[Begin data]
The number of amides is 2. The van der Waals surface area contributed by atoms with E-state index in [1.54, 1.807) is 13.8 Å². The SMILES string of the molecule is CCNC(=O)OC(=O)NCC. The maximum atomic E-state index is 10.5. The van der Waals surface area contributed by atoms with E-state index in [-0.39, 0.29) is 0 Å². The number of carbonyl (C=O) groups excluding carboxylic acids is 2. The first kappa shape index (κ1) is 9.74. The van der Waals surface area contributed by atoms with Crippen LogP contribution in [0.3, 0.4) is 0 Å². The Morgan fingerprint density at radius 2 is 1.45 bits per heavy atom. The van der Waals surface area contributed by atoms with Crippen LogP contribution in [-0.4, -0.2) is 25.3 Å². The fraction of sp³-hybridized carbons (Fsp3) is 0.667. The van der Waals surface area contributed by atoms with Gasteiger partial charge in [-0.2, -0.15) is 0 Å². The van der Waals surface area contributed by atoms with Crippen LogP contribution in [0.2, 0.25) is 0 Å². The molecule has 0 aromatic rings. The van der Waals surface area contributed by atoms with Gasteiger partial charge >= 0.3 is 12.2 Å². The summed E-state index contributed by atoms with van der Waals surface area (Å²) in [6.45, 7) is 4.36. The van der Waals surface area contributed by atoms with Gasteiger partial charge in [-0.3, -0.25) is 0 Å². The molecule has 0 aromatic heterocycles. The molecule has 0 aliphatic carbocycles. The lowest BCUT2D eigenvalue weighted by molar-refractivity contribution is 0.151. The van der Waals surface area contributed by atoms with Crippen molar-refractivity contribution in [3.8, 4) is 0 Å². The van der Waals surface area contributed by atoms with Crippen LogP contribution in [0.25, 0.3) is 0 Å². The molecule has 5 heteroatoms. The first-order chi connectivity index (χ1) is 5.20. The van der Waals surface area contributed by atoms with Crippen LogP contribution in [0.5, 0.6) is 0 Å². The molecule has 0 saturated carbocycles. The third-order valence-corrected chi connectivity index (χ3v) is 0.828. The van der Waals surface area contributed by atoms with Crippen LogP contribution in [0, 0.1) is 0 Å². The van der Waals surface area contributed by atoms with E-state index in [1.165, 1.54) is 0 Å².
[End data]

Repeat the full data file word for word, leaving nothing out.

The number of amides is 2. The van der Waals surface area contributed by atoms with E-state index in [1.54, 1.807) is 13.8 Å². The SMILES string of the molecule is CCNC(=O)OC(=O)NCC. The maximum atomic E-state index is 10.5. The van der Waals surface area contributed by atoms with E-state index in [-0.39, 0.29) is 0 Å². The number of carbonyl (C=O) groups excluding carboxylic acids is 2. The first kappa shape index (κ1) is 9.74. The van der Waals surface area contributed by atoms with Crippen LogP contribution in [0.3, 0.4) is 0 Å². The Morgan fingerprint density at radius 2 is 1.45 bits per heavy atom. The van der Waals surface area contributed by atoms with Crippen LogP contribution in [-0.4, -0.2) is 25.3 Å². The fraction of sp³-hybridized carbons (Fsp3) is 0.667. The van der Waals surface area contributed by atoms with Gasteiger partial charge in [-0.2, -0.15) is 0 Å². The van der Waals surface area contributed by atoms with Crippen LogP contribution in [0.2, 0.25) is 0 Å². The molecule has 0 aromatic rings. The van der Waals surface area contributed by atoms with Gasteiger partial charge >= 0.3 is 12.2 Å². The summed E-state index contributed by atoms with van der Waals surface area (Å²) in [6.45, 7) is 4.36. The van der Waals surface area contributed by atoms with Gasteiger partial charge in [-0.3, -0.25) is 0 Å². The molecule has 0 aromatic heterocycles. The molecule has 0 aliphatic carbocycles. The lowest BCUT2D eigenvalue weighted by molar-refractivity contribution is 0.151. The van der Waals surface area contributed by atoms with Crippen molar-refractivity contribution in [3.8, 4) is 0 Å². The van der Waals surface area contributed by atoms with Crippen LogP contribution in [0.25, 0.3) is 0 Å². The molecule has 5 heteroatoms. The first-order chi connectivity index (χ1) is 5.20. The van der Waals surface area contributed by atoms with Crippen LogP contribution in [0.5, 0.6) is 0 Å². The molecule has 0 saturated carbocycles. The third-order valence-corrected chi connectivity index (χ3v) is 0.828. The van der Waals surface area contributed by atoms with Crippen LogP contribution in [0, 0.1) is 0 Å². The van der Waals surface area contributed by atoms with E-state index in [1.165, 1.54) is 0 Å².